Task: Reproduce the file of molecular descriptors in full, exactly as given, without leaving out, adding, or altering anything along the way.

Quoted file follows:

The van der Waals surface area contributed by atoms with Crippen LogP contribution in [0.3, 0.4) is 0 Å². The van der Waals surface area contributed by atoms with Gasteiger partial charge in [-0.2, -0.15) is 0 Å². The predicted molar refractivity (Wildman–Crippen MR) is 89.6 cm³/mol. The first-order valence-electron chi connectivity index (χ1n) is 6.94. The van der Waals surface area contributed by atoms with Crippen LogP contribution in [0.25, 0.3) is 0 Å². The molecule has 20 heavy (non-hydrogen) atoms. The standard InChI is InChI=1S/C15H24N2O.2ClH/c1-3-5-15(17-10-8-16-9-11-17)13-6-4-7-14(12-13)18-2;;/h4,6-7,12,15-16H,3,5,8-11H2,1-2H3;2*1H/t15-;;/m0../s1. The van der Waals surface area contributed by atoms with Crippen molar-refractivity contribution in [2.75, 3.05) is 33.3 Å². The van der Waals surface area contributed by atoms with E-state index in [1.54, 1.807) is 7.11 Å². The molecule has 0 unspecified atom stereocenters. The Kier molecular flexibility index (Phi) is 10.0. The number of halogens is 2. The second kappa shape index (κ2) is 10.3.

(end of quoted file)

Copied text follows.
The van der Waals surface area contributed by atoms with Crippen LogP contribution in [0.3, 0.4) is 0 Å². The van der Waals surface area contributed by atoms with Gasteiger partial charge in [-0.2, -0.15) is 0 Å². The predicted molar refractivity (Wildman–Crippen MR) is 89.6 cm³/mol. The first-order valence-electron chi connectivity index (χ1n) is 6.94. The van der Waals surface area contributed by atoms with Crippen LogP contribution in [0.25, 0.3) is 0 Å². The molecule has 20 heavy (non-hydrogen) atoms. The standard InChI is InChI=1S/C15H24N2O.2ClH/c1-3-5-15(17-10-8-16-9-11-17)13-6-4-7-14(12-13)18-2;;/h4,6-7,12,15-16H,3,5,8-11H2,1-2H3;2*1H/t15-;;/m0../s1. The van der Waals surface area contributed by atoms with Crippen molar-refractivity contribution in [2.75, 3.05) is 33.3 Å². The van der Waals surface area contributed by atoms with E-state index in [1.54, 1.807) is 7.11 Å². The molecule has 0 unspecified atom stereocenters. The Kier molecular flexibility index (Phi) is 10.0. The number of halogens is 2. The second kappa shape index (κ2) is 10.3.